foundingVery insightful analysis, Gleaves (see The Founding Fathers—Our First Neocons?). You leave us with a number of good questions that need answering in order to develop a consistent, well-defined understanding of what it means to be conservative. Without venturing an answer to these questions, I do want to point out that your underlying assumption appears to be that one who challenges the status quo is not a conservative. While this may be true, I think the starting point for addressing the issues you raise is whether one can be a conservative and challenge established customs, traditions, institutions, etc., and if so, what is the conservative way versus a radical way of doing so?

According to Kirk, a conservative does, at time, challenge the status quo and does so in a particular way. Referencing Burke, Kirk argues in The Conservative Mind that conservatism is not the thoughtless and permanent upholding of an established order. He counsels that “change is inevitable and is designed providentially for the larger conservation of society; properly guided, change is a process of renewal. But let change come as the consequence generally felt, not inspired by fine-spun abstractions. Our part is to patch and polish the order of things, trying to discern the difference between a profound, slow, natural alteration and some infatuation of the hour.” Kirk admits that “even ancient prejudices and prescriptions must sometimes shrink before the advance of positive knowledge.” If Kirk is right, conservatism not only allows for, but requires a thoughtful critique and possible alteration of well-established traditions, customs and institutions. The key to a conservative innovation versus a radical one is that it does not seek to change things simply out of lust for change, and respects tradition by its careful and thoughtful refinement rather than a sharp break. In other words, conservative reform is organic rather than cataclysmic.

Kirk’s understanding of conservative change reminds me somewhat of Alasdair MacIntyre’s analysis of traditions of rational inquiry in his Whose Justice? Which Rationality? McIntyre’s thesis is that we need to recover a “conception according to which the standards of rational justification themselves emerge from and are part of a history in which they are vindicated by the way in which they transcend the limitations of and provide remedies for the defects of their predecessors within the history of that same tradition.” So, for instance, according McIntyre, “the Aristotelian account of justice and of practical rationality emerges from the conflicts of the ancient polis,” conflicts that arise out Thucydides’ and Plato’s grappling with their Homeric tradition. If McIntyre is right about how new ideas arise from conflicts within a tradition, it does not necessarily follow that we should assume that an innovation and those that promote it are not conservatives. In fact, to the extent the innovation is even possible because of the existing traditions within which it arises and only could arise, one could argue that the innovator is conservative.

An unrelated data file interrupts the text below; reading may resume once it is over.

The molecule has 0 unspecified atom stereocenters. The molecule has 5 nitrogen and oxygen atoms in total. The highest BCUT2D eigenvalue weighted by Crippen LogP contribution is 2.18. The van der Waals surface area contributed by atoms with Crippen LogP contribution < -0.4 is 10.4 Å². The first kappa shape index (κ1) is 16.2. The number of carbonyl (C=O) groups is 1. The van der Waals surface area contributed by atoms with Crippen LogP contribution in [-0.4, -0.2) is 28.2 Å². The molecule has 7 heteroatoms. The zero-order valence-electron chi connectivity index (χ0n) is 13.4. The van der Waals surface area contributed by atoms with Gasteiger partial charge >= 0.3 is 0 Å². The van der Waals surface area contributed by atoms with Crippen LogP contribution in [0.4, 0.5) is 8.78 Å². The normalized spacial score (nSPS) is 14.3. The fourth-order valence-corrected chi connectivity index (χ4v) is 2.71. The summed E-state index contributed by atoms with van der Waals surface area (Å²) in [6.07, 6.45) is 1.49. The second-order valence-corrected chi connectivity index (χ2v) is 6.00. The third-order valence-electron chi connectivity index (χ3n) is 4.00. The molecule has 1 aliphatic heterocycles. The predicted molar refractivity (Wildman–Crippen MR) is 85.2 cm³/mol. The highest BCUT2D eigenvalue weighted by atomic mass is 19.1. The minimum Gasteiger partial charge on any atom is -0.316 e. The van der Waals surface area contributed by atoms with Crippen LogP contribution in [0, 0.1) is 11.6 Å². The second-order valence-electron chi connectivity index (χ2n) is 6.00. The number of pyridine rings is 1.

Admittedly, without a deeper analysis, it is not easy to see how this articulation of the organic nature of conservative change provides an answer to the specific questions regarding whether Jefferson or Hamilton, are or are not conservatives. Perhaps, it does not even resolve the paradox Gleaves points to because the innovations of the Founding Father’s—whether Jefferson or Hamilton—can to some extent or other be seen as arising from ideas within an established tradition. Perhaps then, one may only classify these individuals as conservatives within degrees. Nevertheless, I think it is important to note that conservatism does not confine one to stagnation, but allows for, and even at times, requires innovation.

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